Some bloggers are engaging in conversations about whether conversational marketing should be called “conversational marketing” or rather “market conversations” (as coined by the founding fathers of the movement in “Cluetrain Manifesto”). Chris Heuer calls for the latter (“Stop the insanity- don’t call it conversational marketing!”): “In the world I inhabit, Marketing has become a four letter word. It has come to mean interruption, manipulation and pushing messages into people’s heads. (…) It seems to me that Conversational Marketing is in danger of ending up becoming something that traditional marketing people use to do TO other people rather than understanding it is something that we do WITH other people. (…) A conversation is not an advertisement, not an email newsletter, not a podcast, not a press release, not a ‘contrived’ focus group where management watches real people from behind the glass - these are all pieces of communication. A conversation is a human interaction between two or more people, which involves listening, speaking and responding.”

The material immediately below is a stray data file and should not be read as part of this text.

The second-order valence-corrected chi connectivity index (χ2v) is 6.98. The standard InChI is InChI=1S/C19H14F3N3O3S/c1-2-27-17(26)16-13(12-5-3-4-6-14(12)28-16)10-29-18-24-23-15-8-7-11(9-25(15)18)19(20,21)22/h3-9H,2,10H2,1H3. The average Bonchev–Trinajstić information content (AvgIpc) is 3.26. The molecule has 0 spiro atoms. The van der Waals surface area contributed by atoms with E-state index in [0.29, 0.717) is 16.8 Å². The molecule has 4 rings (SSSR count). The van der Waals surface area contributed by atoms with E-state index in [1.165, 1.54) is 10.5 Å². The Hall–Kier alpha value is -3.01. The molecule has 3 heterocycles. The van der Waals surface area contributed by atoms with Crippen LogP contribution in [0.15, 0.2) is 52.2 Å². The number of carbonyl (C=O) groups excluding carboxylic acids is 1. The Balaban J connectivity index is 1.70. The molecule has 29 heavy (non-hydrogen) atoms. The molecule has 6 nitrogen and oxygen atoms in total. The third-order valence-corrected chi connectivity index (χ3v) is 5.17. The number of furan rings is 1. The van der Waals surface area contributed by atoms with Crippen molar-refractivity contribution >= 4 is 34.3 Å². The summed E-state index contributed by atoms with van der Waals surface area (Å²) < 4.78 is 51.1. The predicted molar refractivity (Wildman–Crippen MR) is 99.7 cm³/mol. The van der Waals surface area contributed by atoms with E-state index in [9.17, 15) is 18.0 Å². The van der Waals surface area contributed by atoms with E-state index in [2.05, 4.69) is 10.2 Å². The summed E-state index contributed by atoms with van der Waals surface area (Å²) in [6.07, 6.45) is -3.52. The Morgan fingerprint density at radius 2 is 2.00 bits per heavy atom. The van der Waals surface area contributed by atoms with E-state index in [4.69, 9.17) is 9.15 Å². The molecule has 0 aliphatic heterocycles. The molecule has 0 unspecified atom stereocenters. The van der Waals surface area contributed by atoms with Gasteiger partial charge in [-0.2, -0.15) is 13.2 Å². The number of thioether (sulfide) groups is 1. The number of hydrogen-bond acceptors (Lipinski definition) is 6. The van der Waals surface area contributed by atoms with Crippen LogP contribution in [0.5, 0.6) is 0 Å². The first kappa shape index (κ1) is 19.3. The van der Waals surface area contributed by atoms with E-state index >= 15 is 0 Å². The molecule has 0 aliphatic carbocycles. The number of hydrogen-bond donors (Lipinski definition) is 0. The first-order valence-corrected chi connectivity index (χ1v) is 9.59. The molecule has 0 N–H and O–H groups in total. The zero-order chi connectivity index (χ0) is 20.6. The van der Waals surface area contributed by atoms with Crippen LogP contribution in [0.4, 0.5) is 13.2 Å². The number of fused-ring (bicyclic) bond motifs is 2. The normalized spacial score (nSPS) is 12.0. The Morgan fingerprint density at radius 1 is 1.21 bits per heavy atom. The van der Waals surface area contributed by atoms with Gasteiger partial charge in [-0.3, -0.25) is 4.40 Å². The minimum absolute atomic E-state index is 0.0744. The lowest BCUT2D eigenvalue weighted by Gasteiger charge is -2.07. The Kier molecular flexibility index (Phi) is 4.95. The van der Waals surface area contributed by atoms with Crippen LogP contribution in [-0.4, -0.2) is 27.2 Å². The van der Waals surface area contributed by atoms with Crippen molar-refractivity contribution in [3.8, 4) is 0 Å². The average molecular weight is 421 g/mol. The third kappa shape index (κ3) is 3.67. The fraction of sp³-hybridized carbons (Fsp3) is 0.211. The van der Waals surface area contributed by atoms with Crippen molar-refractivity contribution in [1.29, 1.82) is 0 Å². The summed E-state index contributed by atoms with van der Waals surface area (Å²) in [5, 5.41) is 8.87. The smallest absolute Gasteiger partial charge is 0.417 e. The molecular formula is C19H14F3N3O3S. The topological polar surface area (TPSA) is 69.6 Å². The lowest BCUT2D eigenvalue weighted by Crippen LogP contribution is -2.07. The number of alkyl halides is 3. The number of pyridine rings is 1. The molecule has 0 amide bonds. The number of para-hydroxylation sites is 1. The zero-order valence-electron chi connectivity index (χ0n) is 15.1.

Ahem, sure, so we should all just talk to each other?
Heuer admits that his concern may be “splitting hairs,” and indeed it seems like a meaningless semantic argument to me. It is in fact a little bit ironic that Heuer worries so much about the branding of conversations – like one of the traditional marketers he appears to despise. Conversational Marketing or Market Conversations or whatever: the question is not what it’s called but how it’s done. David Weinberger writes in a comment to Heuer’s post: “What counts is how marketing adapts to the era of market conversations.” Exactly. Marketing is not a “four-letter-word” and the formats that Heuer condemns as marketing tools are vital channels to enable market conversations. Lastly: If there is any powerful force in the world, then it is marketing. Once you acknowledge that, then you can have serious conversations about improving both marketing -- and the world.